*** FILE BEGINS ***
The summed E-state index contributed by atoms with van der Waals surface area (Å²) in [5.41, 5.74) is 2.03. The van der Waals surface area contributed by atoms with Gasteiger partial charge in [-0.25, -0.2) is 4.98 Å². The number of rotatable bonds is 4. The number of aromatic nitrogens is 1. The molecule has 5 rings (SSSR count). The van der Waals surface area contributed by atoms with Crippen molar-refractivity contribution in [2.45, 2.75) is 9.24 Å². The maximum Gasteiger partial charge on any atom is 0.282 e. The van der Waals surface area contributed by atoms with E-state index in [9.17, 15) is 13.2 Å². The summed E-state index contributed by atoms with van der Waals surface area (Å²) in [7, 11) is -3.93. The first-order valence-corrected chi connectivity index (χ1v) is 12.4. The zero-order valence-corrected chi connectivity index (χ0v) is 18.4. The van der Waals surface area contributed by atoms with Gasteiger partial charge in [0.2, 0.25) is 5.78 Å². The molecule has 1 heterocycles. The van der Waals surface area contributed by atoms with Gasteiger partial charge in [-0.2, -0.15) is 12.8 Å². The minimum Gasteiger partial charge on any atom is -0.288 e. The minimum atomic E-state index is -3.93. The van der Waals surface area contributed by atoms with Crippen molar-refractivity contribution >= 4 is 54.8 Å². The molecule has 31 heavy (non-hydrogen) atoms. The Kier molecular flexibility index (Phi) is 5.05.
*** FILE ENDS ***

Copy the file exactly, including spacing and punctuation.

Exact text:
The summed E-state index contributed by atoms with van der Waals surface area (Å²) in [5.41, 5.74) is 2.03. The van der Waals surface area contributed by atoms with Gasteiger partial charge in [-0.25, -0.2) is 4.98 Å². The number of rotatable bonds is 4. The number of aromatic nitrogens is 1. The molecule has 5 rings (SSSR count). The van der Waals surface area contributed by atoms with Crippen molar-refractivity contribution in [2.45, 2.75) is 9.24 Å². The maximum Gasteiger partial charge on any atom is 0.282 e. The van der Waals surface area contributed by atoms with E-state index in [9.17, 15) is 13.2 Å². The summed E-state index contributed by atoms with van der Waals surface area (Å²) in [7, 11) is -3.93. The first-order valence-corrected chi connectivity index (χ1v) is 12.4. The zero-order valence-corrected chi connectivity index (χ0v) is 18.4. The van der Waals surface area contributed by atoms with Gasteiger partial charge in [0.2, 0.25) is 5.78 Å². The molecule has 1 heterocycles. The van der Waals surface area contributed by atoms with Gasteiger partial charge in [-0.2, -0.15) is 12.8 Å². The minimum Gasteiger partial charge on any atom is -0.288 e. The minimum atomic E-state index is -3.93. The van der Waals surface area contributed by atoms with Crippen molar-refractivity contribution >= 4 is 54.8 Å². The molecule has 31 heavy (non-hydrogen) atoms. The Kier molecular flexibility index (Phi) is 5.05.